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The Blackwood circle has partnered with a local Men’s Shed group that refurbishes bicycles to give bicycles and helmets to a northern suburb circle, where far more refugees live today. (Tricia is next to the girl in pink.)

Last week, I spoke to Tricia Rushton, the current convenor of the Blackwood Circle of Friends, a support group for refugees and asylum seekers.

The Circle of Friends was formed in 2002. Tricia became a member of the Blackwood Circle only five years ago, and cannot speak from first hand experience of those early days.

‘What I know about the beginnings,’ she says, ‘is that it was formed because people were so concerned for refugees who were coming from Baxter detention centre and just being dropped off in Adelaide.’

Baxter was Australia’s first purpose built immigration detention centre. It opened in 2002, ten years after the Keating government legislated Australia’s policy of mandatory detention for non-citizens without a valid visa. Members of the Blackwood and the Hills Circle of Friends used to wait at the bus stop in Adelaide to welcome released detainees and even invite them to stay at their homes. Some of these people had been in detention for several years and needed help to adjust to life beyond the high fences and barbed wire.

Today, far fewer refugees reside in Blackwood. Responding to their changing demographics, the Blackwood Circle of Friends decided to focus on three areas:

  1. direct support for refugees and asylum seekers
  2. fundraising
  3. raising community awareness and lobbying government.

Fundraising is important, says Tricia, because the group then has the freedom to use the funds as they see fit. Some of the things they have used the funds for:

  • reunite a mother in Australia with her son after an eight-year-separation (He had been hiding from the Taliban in Quetta, Pakistan.)
  • DNA tests for three African orphans so that they could be brought to Australia to live with their uncle
  • TAFE fees for a highly-qualified couple who are refugees (Their original qualifications are not recognised in Australia. Without TAFE qualifications, they will not be able to work in their area of expertise.)
  • dental work to relieve the agony of a pregnant woman
  • bike helmets.

As good as it is to be able to provide help in this way, Tricia feels that fundraising and direct support is like driving the ambulance to help injured people at the bottom of a cliff. Their third focus area – lobbying government – is crucial, like urging the council to build a fence at the top of the cliff that will prevent people from falling off in the first place. She explains, ‘A lot of the things we pay for are driven by the policies that the government has.’ She talks about Temporary Protection Visas, which are only valid for three years. Often, refugees need legal help, or the services of migration agents to submit visa applications, and this can be very costly.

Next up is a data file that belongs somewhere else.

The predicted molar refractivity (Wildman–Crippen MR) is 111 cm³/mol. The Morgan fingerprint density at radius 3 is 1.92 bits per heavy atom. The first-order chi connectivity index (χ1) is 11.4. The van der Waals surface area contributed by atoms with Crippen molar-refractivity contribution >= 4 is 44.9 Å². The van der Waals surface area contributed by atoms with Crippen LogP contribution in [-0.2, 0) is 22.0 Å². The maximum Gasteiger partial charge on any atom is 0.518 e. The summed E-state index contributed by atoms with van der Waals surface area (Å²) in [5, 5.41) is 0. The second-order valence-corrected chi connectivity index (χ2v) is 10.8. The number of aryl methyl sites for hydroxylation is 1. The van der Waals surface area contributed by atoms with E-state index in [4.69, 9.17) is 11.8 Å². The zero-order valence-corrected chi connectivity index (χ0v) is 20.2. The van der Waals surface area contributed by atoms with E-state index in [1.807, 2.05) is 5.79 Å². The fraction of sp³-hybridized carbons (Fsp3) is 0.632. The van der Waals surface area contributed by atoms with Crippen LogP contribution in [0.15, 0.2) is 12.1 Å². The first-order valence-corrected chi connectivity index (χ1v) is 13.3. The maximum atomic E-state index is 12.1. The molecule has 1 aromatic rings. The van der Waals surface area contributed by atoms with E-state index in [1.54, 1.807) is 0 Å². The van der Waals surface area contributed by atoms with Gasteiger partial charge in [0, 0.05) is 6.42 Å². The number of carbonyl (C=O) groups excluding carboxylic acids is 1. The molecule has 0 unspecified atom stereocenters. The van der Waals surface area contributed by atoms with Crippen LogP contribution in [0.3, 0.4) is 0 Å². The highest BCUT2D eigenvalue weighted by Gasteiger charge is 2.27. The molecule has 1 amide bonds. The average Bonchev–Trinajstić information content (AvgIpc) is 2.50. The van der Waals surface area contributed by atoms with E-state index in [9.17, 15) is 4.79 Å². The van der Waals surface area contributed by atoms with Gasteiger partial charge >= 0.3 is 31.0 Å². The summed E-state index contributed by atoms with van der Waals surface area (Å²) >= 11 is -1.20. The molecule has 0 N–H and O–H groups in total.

When I ask her about her motivation to do all this, she points to her parents, who were brought up in Fiji. (Her paternal grandfather was Welsh. He was the first colonial engineer in the sugar refinery.) Tricia’s parents were strongly anti-racist and moved to Australia for a new life. It’s a very inspiring story but too long for this post. I’ll save it for next Friday.

Initially, what intrigued me to about the Blackwood Circle of Friends was the willingness of some of their members to welcome strangers into their homes. For migrants to welcome newer migrants from the same town or village is easy to comprehend. I blogged last week about my grandfather’s shop in Malaya which housed new migrants from China. But welcoming strangers into one’s home is, to me, radical hospitality. Exercising this kind of hospitality requires a certain way of thinking.

Tricia puts it this way, ‘You cannot spend time just thinking about the world or the world’s people and their experiences without thinking: “That’s me; that’s us”. There’s no them. It’s us. To be alive is such a fantastic thing. If you look at the span of history, your life just fans up for this small time, and it’s a terrific opportunity, you know? You should not be leaving the world a worse place than when you arrived.’

Tricia sees her role in the Blackwood Circle of Friends as facilitating a community brought together by their deep concern for refugees and asylum seekers. The Blackwood Circle meets at the Blackwood Uniting Church.

‘The Blackwood Uniting Church is a community-embedded, wonderful institution led by a very visionary pastor. They are very supportive of our work, but the Blackwood Circle of Friends is not a Christian group. It’s a human group.’

 

 

 

 

 

 

 

 

 

 


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